The light dimmed and became, for lack of a better word, eerie; the streetlights around the church came on; crickets chirped; and the temperature dropped a bit. It was all pretty amazing. Still, I’ll admit I was surprised it didn’t get darker. I mean, looking through my NASA-approved glasses, I could see the slightest sliver of the sun, but two percent of the sun, we learned Monday, can produce quite a bit of light.
Don’t get me wrong; I’m not complaining. A 98 percent eclipse is amazing, and it was all the more enjoyable because I shared it with Kathy and members of the staff and their families. It was, yes, a once-in-a-lifetime experience.
And, as a preacher, I can take the brightness of that two percent and run with it. You know, a single candle in the darkness, a little leaven in the dough. The light has come into the world, and the darkness has not overcome it. That’s good news. Give me two faithful witnesses for Christ in a crowd of 100, then add the Holy Spirit. I’ll take those odds every day. Two percent can go a long way when it comes to bringing light and love to the world.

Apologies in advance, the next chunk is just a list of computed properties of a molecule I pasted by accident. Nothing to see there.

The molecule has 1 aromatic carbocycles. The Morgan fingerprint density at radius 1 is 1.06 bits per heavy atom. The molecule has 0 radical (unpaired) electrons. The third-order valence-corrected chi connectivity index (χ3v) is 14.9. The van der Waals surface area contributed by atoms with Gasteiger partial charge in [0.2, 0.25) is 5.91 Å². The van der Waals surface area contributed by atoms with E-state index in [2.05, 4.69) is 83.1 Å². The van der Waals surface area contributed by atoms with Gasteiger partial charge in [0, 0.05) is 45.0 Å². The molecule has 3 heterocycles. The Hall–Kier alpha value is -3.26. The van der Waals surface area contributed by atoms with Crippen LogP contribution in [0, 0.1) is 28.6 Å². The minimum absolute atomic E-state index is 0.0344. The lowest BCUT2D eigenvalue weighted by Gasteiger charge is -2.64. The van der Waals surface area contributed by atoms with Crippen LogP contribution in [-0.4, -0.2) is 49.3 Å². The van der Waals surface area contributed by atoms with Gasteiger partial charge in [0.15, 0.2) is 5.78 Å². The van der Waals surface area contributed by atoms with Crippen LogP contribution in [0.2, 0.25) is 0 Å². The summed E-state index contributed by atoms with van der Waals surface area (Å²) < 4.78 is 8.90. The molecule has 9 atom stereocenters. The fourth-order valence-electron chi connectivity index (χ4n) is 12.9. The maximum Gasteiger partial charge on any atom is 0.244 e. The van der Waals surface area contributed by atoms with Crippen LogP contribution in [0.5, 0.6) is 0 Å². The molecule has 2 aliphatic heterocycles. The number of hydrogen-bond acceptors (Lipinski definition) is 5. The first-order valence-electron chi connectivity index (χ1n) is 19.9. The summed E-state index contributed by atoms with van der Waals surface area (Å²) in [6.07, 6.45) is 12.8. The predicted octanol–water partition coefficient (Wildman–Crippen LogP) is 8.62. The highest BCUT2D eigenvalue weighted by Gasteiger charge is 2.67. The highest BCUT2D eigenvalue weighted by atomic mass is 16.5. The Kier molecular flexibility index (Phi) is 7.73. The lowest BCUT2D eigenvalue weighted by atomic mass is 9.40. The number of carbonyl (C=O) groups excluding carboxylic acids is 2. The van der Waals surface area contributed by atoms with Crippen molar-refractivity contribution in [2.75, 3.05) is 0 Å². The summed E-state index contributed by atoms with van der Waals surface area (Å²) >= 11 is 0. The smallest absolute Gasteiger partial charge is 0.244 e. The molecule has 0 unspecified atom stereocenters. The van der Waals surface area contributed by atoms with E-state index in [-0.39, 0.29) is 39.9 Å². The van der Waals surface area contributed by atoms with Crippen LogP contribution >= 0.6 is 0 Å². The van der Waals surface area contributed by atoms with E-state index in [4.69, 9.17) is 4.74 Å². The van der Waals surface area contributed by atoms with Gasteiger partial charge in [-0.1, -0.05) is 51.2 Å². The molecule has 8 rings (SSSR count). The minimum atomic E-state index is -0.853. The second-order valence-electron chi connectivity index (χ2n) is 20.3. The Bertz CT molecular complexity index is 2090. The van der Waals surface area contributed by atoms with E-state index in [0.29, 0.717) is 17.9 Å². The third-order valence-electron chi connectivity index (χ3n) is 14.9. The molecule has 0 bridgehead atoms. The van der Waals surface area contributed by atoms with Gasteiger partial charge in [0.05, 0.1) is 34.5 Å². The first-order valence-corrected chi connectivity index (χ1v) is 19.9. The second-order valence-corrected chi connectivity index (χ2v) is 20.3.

Then again, those of you who were in the right place at the right time Monday would almost certainly prefer to preach totality. Ninety-eight percent sounds pretty good, but John didn’t say, “For God so loved 98 percent of the world …” And while some shepherds might argue that 98 percent of the flock is pretty good, Jesus won’t settle even for 99. Nor did Jesus say, “Go therefore and make disciples of 98 percent of all nations” or “you shall love the Lord your God with 98 percent of your heart, 98 percent of your soul and 98 percent of your mind.” I get it. Sometimes totality is the only way to go.
So, two or totality–feel free to write the eclipse sermon of your choice.
Just remember: For someone in the darkness, even the slightest sliver of Christ’s hope can light the way home. So share what you have, and Christ will provide even more. He whose love is never-ending came that you and I and all of us might have life … in totality.